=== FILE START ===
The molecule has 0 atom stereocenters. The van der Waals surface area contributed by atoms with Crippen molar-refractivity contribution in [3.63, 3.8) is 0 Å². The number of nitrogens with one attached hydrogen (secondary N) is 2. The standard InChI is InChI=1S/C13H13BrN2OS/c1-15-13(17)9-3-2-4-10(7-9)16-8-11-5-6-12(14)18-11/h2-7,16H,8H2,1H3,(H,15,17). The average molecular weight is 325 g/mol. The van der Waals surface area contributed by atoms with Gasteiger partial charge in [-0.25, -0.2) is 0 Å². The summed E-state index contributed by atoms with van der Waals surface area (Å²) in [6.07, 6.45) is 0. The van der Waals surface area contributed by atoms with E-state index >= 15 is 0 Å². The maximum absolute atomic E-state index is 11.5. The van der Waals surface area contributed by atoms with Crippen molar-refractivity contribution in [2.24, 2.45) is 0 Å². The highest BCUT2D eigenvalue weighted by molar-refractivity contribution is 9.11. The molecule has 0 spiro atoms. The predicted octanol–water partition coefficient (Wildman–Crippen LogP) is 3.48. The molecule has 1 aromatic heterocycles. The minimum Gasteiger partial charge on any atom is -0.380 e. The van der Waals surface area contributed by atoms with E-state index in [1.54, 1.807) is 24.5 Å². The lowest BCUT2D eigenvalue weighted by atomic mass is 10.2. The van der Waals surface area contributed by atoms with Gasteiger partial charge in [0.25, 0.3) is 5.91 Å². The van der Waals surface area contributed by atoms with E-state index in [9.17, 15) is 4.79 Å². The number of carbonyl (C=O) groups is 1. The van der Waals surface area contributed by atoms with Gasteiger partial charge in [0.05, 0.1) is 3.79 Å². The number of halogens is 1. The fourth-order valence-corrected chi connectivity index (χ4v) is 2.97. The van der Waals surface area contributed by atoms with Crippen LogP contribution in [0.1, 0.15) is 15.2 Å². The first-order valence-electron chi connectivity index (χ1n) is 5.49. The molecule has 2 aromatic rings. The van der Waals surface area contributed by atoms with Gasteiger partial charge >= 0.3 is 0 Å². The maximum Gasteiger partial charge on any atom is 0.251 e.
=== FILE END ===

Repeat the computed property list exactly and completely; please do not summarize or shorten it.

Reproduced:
The molecule has 0 atom stereocenters. The van der Waals surface area contributed by atoms with Crippen molar-refractivity contribution in [3.63, 3.8) is 0 Å². The number of nitrogens with one attached hydrogen (secondary N) is 2. The standard InChI is InChI=1S/C13H13BrN2OS/c1-15-13(17)9-3-2-4-10(7-9)16-8-11-5-6-12(14)18-11/h2-7,16H,8H2,1H3,(H,15,17). The average molecular weight is 325 g/mol. The van der Waals surface area contributed by atoms with Gasteiger partial charge in [-0.25, -0.2) is 0 Å². The summed E-state index contributed by atoms with van der Waals surface area (Å²) in [6.07, 6.45) is 0. The van der Waals surface area contributed by atoms with E-state index >= 15 is 0 Å². The maximum absolute atomic E-state index is 11.5. The van der Waals surface area contributed by atoms with Crippen molar-refractivity contribution in [2.24, 2.45) is 0 Å². The highest BCUT2D eigenvalue weighted by molar-refractivity contribution is 9.11. The molecule has 0 spiro atoms. The predicted octanol–water partition coefficient (Wildman–Crippen LogP) is 3.48. The molecule has 1 aromatic heterocycles. The minimum Gasteiger partial charge on any atom is -0.380 e. The van der Waals surface area contributed by atoms with E-state index in [1.54, 1.807) is 24.5 Å². The lowest BCUT2D eigenvalue weighted by atomic mass is 10.2. The van der Waals surface area contributed by atoms with Gasteiger partial charge in [0.25, 0.3) is 5.91 Å². The van der Waals surface area contributed by atoms with E-state index in [9.17, 15) is 4.79 Å². The number of carbonyl (C=O) groups is 1. The van der Waals surface area contributed by atoms with Gasteiger partial charge in [0.05, 0.1) is 3.79 Å². The number of halogens is 1. The fourth-order valence-corrected chi connectivity index (χ4v) is 2.97. The van der Waals surface area contributed by atoms with Crippen LogP contribution in [0.1, 0.15) is 15.2 Å². The first-order valence-electron chi connectivity index (χ1n) is 5.49. The molecule has 2 aromatic rings. The van der Waals surface area contributed by atoms with Gasteiger partial charge >= 0.3 is 0 Å². The maximum Gasteiger partial charge on any atom is 0.251 e.